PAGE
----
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Publication numberUS3736839 A
Publication typeGrant
Publication dateJun 5, 1973
Filing dateFeb 24, 1972
Priority dateFeb 24, 1972
Publication numberUS 3736839 A, US 3736839A, US-A-3736839, US3736839 A, US3736839A
InventorsChilders C
Original AssigneeUs Navy
Export CitationBiBTeX, EndNote, RefMan
External Links: USPTO, USPTO Assignment, Espacenet
Dual mode shotgun
US 3736839 A
Abstract
A dual mode shotgun employing a gas driven forwardly moveable barrel to eject spent rounds and automatically reload. The gun is convertible from automatic to a single fire mode. In the single fire mode the driving gas is vented to the atmosphere to prevent movement of the barrel and the gun may be breech loaded with special purpose rounds. In the automatic mode the forward movement of the barrel provides for reloading and mechanically recocks the gun.
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Description  (OCR text may contain errors)

United States Patent [191 Childers 1 June 5, 1973 [54] DUAL MODE SHOTGUN [56] References Cited [75] lnventor: Carroll Dean Childers, UNITED STATES PATENTS Fredencksburg 3,443,477 5/1969 Kaempf ..89/191 A [73] Assignee: The United States of America as represented by the Secretary of the Primary Examiner-Stephen C. Bentley Navy, Washington, DC. Attorney-R. S. Sciascia and Thomas 0. Watson .I r. [22] Filed: Feb. 24, 1972 ABSTRACT I [211 Appl'NO': 228882 A dual mode shotgun employing a gas driven forwardly moveable barrel to eject spent rounds and au- [52] U.S. GI. .89/128, 89/33 B, 89/33 MC, tomatically reload. The gun is convertible from auto- 89/151, 89/191 A, 89/193, 42/4] matic to a single fire mode. In the single fire mode the [51] Int. Cl ..F4lc 11/08, F4ld 5/10 driving gas is vented to the atmosphere to prevent [58] Field of Search ..42/10, H, 40, 41; movement of the barrel and the gun may be breech loaded with special purpose rounds In the automatic mode the forward movement of the barrel provides for reloading and mechanically recocks the gun.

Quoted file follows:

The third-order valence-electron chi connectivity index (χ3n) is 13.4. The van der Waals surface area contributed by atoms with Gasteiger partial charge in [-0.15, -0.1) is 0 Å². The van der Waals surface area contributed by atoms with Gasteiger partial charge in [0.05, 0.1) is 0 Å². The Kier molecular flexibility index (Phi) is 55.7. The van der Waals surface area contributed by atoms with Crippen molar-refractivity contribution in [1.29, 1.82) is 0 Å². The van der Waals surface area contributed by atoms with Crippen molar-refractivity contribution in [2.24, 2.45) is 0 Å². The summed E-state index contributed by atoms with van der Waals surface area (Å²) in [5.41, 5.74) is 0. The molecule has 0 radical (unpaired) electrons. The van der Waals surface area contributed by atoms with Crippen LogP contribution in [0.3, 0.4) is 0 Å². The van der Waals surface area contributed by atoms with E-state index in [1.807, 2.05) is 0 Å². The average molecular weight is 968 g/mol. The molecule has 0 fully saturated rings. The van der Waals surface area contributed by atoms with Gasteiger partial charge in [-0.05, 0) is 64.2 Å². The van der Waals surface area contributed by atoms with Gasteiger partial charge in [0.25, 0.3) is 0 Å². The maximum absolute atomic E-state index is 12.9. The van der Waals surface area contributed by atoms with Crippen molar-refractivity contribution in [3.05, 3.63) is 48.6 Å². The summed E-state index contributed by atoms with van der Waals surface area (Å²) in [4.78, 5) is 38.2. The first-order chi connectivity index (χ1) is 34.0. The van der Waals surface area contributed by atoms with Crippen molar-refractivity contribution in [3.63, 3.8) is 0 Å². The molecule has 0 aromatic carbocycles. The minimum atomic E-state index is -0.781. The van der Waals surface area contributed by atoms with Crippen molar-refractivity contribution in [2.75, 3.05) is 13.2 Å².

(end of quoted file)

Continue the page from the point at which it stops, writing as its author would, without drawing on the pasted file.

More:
10 Claims, 4 Drawing Figures PATENTEDJUN sum mm .Q NN vb 1N mm :iu-IE. 4874,! m k WM \V Q .Wh. k W\ MM J. n

DUAL MODE SHOTGUN BACKGROUND OF THE INVENTION Presently, patrols use a combination of several different weapons such as the lZ-gauge riot gun, the automatic rifle, the machine gun, the grenade launcher, and grenades. The present invention relates generally to a dual mode shotgun and more particularly to a single weapons system capable of achieving a projectile density greater than any known hand held weapon. This single weapon provides a defensive or offensive capability equal to the total combination of the above mentioned weaponary.

In the field of automatic weapons b oth hand guns and rifles with forwardly moveable barrels have been developed. However, these guns have not provided the multipurpose capabilities of the present invention. The multiplicity of weapons used presently by patrols is quite burdensome. By combining these capabilities in a single gun, the instant invention alleviates this burden and provides for the more effective and efficient operation of patrols.